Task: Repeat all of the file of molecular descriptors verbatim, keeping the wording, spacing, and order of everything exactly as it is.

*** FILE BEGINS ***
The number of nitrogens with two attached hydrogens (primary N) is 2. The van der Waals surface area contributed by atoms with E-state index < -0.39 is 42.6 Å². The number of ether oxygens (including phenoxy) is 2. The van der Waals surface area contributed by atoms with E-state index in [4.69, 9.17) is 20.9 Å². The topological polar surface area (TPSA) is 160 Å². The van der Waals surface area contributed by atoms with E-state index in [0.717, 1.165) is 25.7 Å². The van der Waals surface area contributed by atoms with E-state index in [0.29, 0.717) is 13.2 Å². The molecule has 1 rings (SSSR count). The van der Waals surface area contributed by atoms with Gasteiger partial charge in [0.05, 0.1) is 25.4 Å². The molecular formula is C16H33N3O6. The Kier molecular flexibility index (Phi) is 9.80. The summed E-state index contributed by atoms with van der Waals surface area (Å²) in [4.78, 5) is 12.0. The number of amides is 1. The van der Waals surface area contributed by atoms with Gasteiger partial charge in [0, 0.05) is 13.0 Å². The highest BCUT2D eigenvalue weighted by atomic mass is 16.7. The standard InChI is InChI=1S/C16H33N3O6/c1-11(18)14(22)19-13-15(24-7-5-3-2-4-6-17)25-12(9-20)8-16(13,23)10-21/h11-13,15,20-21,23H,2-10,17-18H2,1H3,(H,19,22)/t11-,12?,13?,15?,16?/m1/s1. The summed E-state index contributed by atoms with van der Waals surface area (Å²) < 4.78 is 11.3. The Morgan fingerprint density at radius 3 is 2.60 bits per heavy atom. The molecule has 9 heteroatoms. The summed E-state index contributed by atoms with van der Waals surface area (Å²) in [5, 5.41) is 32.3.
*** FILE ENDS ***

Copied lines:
The number of nitrogens with two attached hydrogens (primary N) is 2. The van der Waals surface area contributed by atoms with E-state index < -0.39 is 42.6 Å². The number of ether oxygens (including phenoxy) is 2. The van der Waals surface area contributed by atoms with E-state index in [4.69, 9.17) is 20.9 Å². The topological polar surface area (TPSA) is 160 Å². The van der Waals surface area contributed by atoms with E-state index in [0.717, 1.165) is 25.7 Å². The van der Waals surface area contributed by atoms with E-state index in [0.29, 0.717) is 13.2 Å². The molecule has 1 rings (SSSR count). The van der Waals surface area contributed by atoms with Gasteiger partial charge in [0.05, 0.1) is 25.4 Å². The molecular formula is C16H33N3O6. The Kier molecular flexibility index (Phi) is 9.80. The summed E-state index contributed by atoms with van der Waals surface area (Å²) in [4.78, 5) is 12.0. The number of amides is 1. The van der Waals surface area contributed by atoms with Gasteiger partial charge in [0, 0.05) is 13.0 Å². The highest BCUT2D eigenvalue weighted by atomic mass is 16.7. The standard InChI is InChI=1S/C16H33N3O6/c1-11(18)14(22)19-13-15(24-7-5-3-2-4-6-17)25-12(9-20)8-16(13,23)10-21/h11-13,15,20-21,23H,2-10,17-18H2,1H3,(H,19,22)/t11-,12?,13?,15?,16?/m1/s1. The summed E-state index contributed by atoms with van der Waals surface area (Å²) < 4.78 is 11.3. The Morgan fingerprint density at radius 3 is 2.60 bits per heavy atom. The molecule has 9 heteroatoms. The summed E-state index contributed by atoms with van der Waals surface area (Å²) in [5, 5.41) is 32.3.